The House Financial Services Committee (HFSC) approved 11 bipartisan bills Thursday, aimed at providing community banks and credit unions some regulatory relief. According to Committee Chairman Jeb Hensarling (R-Texas), since the introduction of the Dodd-Frank Act, banks have been struggling to survive due to stricter regulation.
“It is not an exaggeration to say that community banks and credit unions are withering on the vine. We are losing, on average, more than one a day and they are not perishing of natural causes,” he said. “The sheer weight, volume, cost, complexity, and uncertainty of federal regulation is a burden that is killing them off. And as they die, unfortunately, so do the dreams of millions of our fellow citizens who rely upon these community financial institutions to achieve their American dream of financial independence.”
Representative Randy Neugebauer (R-Texas) applauded the HFSC for passing the bills, saying these regulatory bills will help Main Street financial institutions. The chairman of the financial institutions and consumer credit subcommittee has been critical of the CFPB in the past. Earlier this month he introduced a bill that would replace the director of the CFPB with a five person bipartisan committee.
“Today, the Financial Services Committee has begun to move the pendulum closer to the direction of reasonable regulation by taking the first step to address much-needed regulatory relief for our Main Street financial institutions and the consumers they serve,” he said. “These 11 bills will help jumpstart economic growth across America and help move individuals and families closer to the American Dream. I applaud Chairman Hensarling and my colleagues on the committee and I look forward to working together as we move these regulatory relief measures into law.”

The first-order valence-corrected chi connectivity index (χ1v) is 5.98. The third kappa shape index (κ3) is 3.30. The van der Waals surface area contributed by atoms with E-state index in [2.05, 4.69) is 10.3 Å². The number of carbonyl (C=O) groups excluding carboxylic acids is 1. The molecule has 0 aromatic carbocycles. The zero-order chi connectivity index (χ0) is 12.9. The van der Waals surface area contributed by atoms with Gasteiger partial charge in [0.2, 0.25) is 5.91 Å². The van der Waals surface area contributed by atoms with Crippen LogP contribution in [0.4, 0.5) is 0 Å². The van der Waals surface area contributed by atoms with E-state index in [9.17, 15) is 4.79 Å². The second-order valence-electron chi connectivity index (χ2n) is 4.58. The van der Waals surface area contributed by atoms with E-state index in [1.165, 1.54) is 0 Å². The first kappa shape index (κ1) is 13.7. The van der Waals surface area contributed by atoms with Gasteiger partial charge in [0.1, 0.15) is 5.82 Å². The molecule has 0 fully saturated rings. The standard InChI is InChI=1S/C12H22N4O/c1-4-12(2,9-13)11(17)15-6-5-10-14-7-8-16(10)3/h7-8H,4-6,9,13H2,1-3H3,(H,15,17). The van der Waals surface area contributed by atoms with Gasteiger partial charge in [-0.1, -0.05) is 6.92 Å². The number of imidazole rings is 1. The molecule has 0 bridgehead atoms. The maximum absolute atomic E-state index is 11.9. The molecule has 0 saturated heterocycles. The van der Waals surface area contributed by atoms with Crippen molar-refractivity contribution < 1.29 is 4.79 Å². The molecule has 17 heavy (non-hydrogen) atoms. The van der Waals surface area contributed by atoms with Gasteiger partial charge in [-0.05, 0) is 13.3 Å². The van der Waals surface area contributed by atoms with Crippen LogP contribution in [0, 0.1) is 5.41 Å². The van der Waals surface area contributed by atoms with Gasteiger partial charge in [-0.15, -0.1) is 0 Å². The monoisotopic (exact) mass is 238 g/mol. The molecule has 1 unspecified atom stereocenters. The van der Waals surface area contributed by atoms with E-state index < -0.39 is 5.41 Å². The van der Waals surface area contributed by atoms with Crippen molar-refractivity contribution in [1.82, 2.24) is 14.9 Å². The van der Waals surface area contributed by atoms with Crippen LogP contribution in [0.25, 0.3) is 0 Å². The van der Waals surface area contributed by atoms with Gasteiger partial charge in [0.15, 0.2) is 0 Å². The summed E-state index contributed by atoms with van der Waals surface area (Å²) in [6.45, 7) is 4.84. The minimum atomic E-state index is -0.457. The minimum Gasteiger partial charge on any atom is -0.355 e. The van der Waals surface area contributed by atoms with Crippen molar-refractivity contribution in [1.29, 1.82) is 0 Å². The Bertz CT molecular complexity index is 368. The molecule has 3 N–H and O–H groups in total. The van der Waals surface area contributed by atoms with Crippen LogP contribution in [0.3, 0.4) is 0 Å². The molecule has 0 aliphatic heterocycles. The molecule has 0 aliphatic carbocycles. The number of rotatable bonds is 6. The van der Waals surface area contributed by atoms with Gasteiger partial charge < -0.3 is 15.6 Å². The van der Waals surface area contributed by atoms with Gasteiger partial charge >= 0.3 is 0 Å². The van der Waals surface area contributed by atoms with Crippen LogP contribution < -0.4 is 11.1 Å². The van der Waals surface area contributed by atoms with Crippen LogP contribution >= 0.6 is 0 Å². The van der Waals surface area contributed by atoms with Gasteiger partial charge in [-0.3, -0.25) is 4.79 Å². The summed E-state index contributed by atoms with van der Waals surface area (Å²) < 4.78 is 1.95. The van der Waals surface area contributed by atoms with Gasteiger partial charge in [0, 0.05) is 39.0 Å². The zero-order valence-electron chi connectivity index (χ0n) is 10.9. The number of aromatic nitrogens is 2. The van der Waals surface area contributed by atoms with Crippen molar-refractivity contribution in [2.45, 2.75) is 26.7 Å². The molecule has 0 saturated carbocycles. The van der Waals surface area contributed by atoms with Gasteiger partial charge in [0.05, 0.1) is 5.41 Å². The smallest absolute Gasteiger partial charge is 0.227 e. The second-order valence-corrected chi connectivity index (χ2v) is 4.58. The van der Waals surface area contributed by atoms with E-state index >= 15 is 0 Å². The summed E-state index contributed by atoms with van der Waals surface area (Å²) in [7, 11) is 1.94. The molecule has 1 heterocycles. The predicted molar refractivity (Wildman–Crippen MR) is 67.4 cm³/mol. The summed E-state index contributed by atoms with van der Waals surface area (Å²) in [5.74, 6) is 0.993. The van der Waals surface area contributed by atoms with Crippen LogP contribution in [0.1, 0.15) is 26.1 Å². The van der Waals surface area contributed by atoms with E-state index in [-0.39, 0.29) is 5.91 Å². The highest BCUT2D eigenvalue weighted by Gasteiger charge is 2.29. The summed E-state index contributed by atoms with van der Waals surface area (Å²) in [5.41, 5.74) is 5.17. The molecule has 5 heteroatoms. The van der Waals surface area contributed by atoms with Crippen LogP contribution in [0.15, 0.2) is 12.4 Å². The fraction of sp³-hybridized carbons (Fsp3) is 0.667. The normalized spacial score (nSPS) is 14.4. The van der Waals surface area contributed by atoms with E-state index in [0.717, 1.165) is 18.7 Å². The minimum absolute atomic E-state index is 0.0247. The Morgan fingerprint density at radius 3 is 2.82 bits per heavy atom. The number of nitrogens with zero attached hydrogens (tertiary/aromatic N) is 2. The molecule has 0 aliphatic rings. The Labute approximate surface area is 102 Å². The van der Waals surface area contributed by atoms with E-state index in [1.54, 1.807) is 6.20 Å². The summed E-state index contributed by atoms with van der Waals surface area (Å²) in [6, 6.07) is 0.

Hensarling noted the 11 bills passed by the Committee had bipartisan support and had previously been approved by either the Financial Services Committee or the House of Representatives during the 113th Congress. However, none of the bills came up for a vote in the Senate, which was then under Democratic control.
Of the bills approved, one would allow credit unions to apply for membership with the Federal Home Loan Banks. Two other bills would alter the definition of mortgage rules, while another would exempt small mortgage servicers from certain regulatory requirements. The Bureau of Consumer Financial Protection Advisory Boards Act would establish advisory committees at the CFPB